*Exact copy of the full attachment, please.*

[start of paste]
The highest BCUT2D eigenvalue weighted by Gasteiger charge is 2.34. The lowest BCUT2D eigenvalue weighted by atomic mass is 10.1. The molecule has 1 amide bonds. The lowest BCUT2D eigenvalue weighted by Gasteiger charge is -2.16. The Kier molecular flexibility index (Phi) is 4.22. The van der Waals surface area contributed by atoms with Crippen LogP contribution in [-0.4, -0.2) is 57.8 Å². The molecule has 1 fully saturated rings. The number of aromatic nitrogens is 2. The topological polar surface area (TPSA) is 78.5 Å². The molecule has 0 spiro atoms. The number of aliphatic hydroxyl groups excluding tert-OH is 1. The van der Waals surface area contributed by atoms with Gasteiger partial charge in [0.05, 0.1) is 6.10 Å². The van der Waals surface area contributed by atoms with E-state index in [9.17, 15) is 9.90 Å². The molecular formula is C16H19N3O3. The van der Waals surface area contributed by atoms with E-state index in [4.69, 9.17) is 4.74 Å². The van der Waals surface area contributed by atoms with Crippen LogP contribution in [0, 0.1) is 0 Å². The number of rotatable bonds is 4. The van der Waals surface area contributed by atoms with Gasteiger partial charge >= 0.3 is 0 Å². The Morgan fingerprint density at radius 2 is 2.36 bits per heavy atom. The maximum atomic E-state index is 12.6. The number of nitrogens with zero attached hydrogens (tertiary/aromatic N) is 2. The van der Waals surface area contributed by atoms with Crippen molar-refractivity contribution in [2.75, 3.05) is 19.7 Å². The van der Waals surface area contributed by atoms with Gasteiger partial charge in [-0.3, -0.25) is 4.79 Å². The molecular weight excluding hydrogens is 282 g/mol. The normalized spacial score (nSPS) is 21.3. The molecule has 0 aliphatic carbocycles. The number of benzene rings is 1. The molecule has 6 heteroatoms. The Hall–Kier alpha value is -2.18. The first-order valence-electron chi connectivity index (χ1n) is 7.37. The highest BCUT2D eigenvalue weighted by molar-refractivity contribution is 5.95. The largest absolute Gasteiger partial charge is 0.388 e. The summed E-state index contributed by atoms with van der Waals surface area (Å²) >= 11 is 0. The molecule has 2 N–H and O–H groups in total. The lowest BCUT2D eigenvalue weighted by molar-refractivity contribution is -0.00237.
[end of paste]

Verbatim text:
The highest BCUT2D eigenvalue weighted by Gasteiger charge is 2.34. The lowest BCUT2D eigenvalue weighted by atomic mass is 10.1. The molecule has 1 amide bonds. The lowest BCUT2D eigenvalue weighted by Gasteiger charge is -2.16. The Kier molecular flexibility index (Phi) is 4.22. The van der Waals surface area contributed by atoms with Crippen LogP contribution in [-0.4, -0.2) is 57.8 Å². The molecule has 1 fully saturated rings. The number of aromatic nitrogens is 2. The topological polar surface area (TPSA) is 78.5 Å². The molecule has 0 spiro atoms. The number of aliphatic hydroxyl groups excluding tert-OH is 1. The van der Waals surface area contributed by atoms with Gasteiger partial charge in [0.05, 0.1) is 6.10 Å². The van der Waals surface area contributed by atoms with E-state index in [9.17, 15) is 9.90 Å². The molecular formula is C16H19N3O3. The van der Waals surface area contributed by atoms with E-state index in [4.69, 9.17) is 4.74 Å². The van der Waals surface area contributed by atoms with Crippen LogP contribution in [0, 0.1) is 0 Å². The number of rotatable bonds is 4. The van der Waals surface area contributed by atoms with Gasteiger partial charge >= 0.3 is 0 Å². The Morgan fingerprint density at radius 2 is 2.36 bits per heavy atom. The maximum atomic E-state index is 12.6. The number of nitrogens with zero attached hydrogens (tertiary/aromatic N) is 2. The van der Waals surface area contributed by atoms with Crippen molar-refractivity contribution in [2.75, 3.05) is 19.7 Å². The van der Waals surface area contributed by atoms with Gasteiger partial charge in [-0.3, -0.25) is 4.79 Å². The molecular weight excluding hydrogens is 282 g/mol. The normalized spacial score (nSPS) is 21.3. The molecule has 0 aliphatic carbocycles. The number of benzene rings is 1. The molecule has 6 heteroatoms. The Hall–Kier alpha value is -2.18. The first-order valence-electron chi connectivity index (χ1n) is 7.37. The highest BCUT2D eigenvalue weighted by molar-refractivity contribution is 5.95. The largest absolute Gasteiger partial charge is 0.388 e. The summed E-state index contributed by atoms with van der Waals surface area (Å²) >= 11 is 0. The molecule has 2 N–H and O–H groups in total. The lowest BCUT2D eigenvalue weighted by molar-refractivity contribution is -0.00237.